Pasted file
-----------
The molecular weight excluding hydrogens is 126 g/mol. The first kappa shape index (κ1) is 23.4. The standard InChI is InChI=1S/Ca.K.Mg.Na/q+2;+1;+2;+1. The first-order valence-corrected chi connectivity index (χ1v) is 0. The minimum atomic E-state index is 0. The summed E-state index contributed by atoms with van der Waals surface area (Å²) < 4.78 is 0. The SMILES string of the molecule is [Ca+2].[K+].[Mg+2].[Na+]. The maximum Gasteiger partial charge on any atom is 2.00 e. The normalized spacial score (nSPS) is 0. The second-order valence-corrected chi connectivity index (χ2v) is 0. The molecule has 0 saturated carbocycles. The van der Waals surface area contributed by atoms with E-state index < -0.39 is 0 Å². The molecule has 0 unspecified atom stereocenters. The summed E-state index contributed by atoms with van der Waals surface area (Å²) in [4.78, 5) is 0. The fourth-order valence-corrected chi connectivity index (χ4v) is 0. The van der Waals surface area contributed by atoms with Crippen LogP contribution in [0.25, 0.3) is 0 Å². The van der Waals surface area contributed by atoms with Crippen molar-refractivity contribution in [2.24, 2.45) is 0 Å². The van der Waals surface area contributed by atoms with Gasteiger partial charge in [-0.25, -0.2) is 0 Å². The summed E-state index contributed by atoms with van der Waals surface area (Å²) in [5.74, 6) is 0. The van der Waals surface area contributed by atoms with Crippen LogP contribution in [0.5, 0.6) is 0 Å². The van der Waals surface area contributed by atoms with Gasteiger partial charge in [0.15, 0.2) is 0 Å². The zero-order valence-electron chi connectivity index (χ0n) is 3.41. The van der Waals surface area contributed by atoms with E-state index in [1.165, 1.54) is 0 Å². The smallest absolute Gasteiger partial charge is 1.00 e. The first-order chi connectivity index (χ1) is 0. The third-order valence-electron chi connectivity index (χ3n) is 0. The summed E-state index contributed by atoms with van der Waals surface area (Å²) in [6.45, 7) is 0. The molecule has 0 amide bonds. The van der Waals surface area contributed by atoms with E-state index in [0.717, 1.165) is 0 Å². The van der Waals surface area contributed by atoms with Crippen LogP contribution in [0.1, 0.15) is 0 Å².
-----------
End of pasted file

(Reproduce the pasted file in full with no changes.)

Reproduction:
The molecular weight excluding hydrogens is 126 g/mol. The first kappa shape index (κ1) is 23.4. The standard InChI is InChI=1S/Ca.K.Mg.Na/q+2;+1;+2;+1. The first-order valence-corrected chi connectivity index (χ1v) is 0. The minimum atomic E-state index is 0. The summed E-state index contributed by atoms with van der Waals surface area (Å²) < 4.78 is 0. The SMILES string of the molecule is [Ca+2].[K+].[Mg+2].[Na+]. The maximum Gasteiger partial charge on any atom is 2.00 e. The normalized spacial score (nSPS) is 0. The second-order valence-corrected chi connectivity index (χ2v) is 0. The molecule has 0 saturated carbocycles. The van der Waals surface area contributed by atoms with E-state index < -0.39 is 0 Å². The molecule has 0 unspecified atom stereocenters. The summed E-state index contributed by atoms with van der Waals surface area (Å²) in [4.78, 5) is 0. The fourth-order valence-corrected chi connectivity index (χ4v) is 0. The van der Waals surface area contributed by atoms with Crippen LogP contribution in [0.25, 0.3) is 0 Å². The van der Waals surface area contributed by atoms with Crippen molar-refractivity contribution in [2.24, 2.45) is 0 Å². The van der Waals surface area contributed by atoms with Gasteiger partial charge in [-0.25, -0.2) is 0 Å². The summed E-state index contributed by atoms with van der Waals surface area (Å²) in [5.74, 6) is 0. The van der Waals surface area contributed by atoms with Crippen LogP contribution in [0.5, 0.6) is 0 Å². The van der Waals surface area contributed by atoms with Gasteiger partial charge in [0.15, 0.2) is 0 Å². The zero-order valence-electron chi connectivity index (χ0n) is 3.41. The van der Waals surface area contributed by atoms with E-state index in [1.165, 1.54) is 0 Å². The smallest absolute Gasteiger partial charge is 1.00 e. The first-order chi connectivity index (χ1) is 0. The third-order valence-electron chi connectivity index (χ3n) is 0. The summed E-state index contributed by atoms with van der Waals surface area (Å²) in [6.45, 7) is 0. The molecule has 0 amide bonds. The van der Waals surface area contributed by atoms with E-state index in [0.717, 1.165) is 0 Å². The van der Waals surface area contributed by atoms with Crippen LogP contribution in [0.1, 0.15) is 0 Å².